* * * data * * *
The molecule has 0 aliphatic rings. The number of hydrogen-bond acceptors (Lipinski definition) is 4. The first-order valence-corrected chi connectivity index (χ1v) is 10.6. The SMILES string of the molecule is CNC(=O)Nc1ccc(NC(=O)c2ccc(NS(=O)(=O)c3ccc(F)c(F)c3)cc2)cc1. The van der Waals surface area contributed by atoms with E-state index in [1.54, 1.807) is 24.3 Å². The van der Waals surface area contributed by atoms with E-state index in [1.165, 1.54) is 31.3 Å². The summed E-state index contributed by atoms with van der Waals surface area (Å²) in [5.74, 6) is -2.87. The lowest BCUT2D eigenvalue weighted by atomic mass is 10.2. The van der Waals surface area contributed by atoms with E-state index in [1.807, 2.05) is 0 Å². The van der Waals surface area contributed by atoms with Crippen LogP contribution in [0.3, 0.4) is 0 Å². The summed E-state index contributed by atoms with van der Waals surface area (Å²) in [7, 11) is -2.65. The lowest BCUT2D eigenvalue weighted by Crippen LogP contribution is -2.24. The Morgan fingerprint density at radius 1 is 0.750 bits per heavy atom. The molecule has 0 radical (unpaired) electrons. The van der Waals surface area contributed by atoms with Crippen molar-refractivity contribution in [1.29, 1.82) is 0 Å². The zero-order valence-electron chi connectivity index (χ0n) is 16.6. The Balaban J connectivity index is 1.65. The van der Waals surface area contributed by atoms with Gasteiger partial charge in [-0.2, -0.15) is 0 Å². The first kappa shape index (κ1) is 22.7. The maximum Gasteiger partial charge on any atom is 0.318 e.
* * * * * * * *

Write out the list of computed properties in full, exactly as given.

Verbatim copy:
The molecule has 0 aliphatic rings. The number of hydrogen-bond acceptors (Lipinski definition) is 4. The first-order valence-corrected chi connectivity index (χ1v) is 10.6. The SMILES string of the molecule is CNC(=O)Nc1ccc(NC(=O)c2ccc(NS(=O)(=O)c3ccc(F)c(F)c3)cc2)cc1. The van der Waals surface area contributed by atoms with E-state index in [1.54, 1.807) is 24.3 Å². The van der Waals surface area contributed by atoms with E-state index in [1.165, 1.54) is 31.3 Å². The summed E-state index contributed by atoms with van der Waals surface area (Å²) in [5.74, 6) is -2.87. The lowest BCUT2D eigenvalue weighted by atomic mass is 10.2. The van der Waals surface area contributed by atoms with E-state index in [1.807, 2.05) is 0 Å². The van der Waals surface area contributed by atoms with Crippen LogP contribution in [0.3, 0.4) is 0 Å². The summed E-state index contributed by atoms with van der Waals surface area (Å²) in [7, 11) is -2.65. The lowest BCUT2D eigenvalue weighted by Crippen LogP contribution is -2.24. The Morgan fingerprint density at radius 1 is 0.750 bits per heavy atom. The molecule has 0 radical (unpaired) electrons. The van der Waals surface area contributed by atoms with Crippen molar-refractivity contribution in [1.29, 1.82) is 0 Å². The zero-order valence-electron chi connectivity index (χ0n) is 16.6. The Balaban J connectivity index is 1.65. The van der Waals surface area contributed by atoms with Gasteiger partial charge in [-0.2, -0.15) is 0 Å². The first kappa shape index (κ1) is 22.7. The maximum Gasteiger partial charge on any atom is 0.318 e.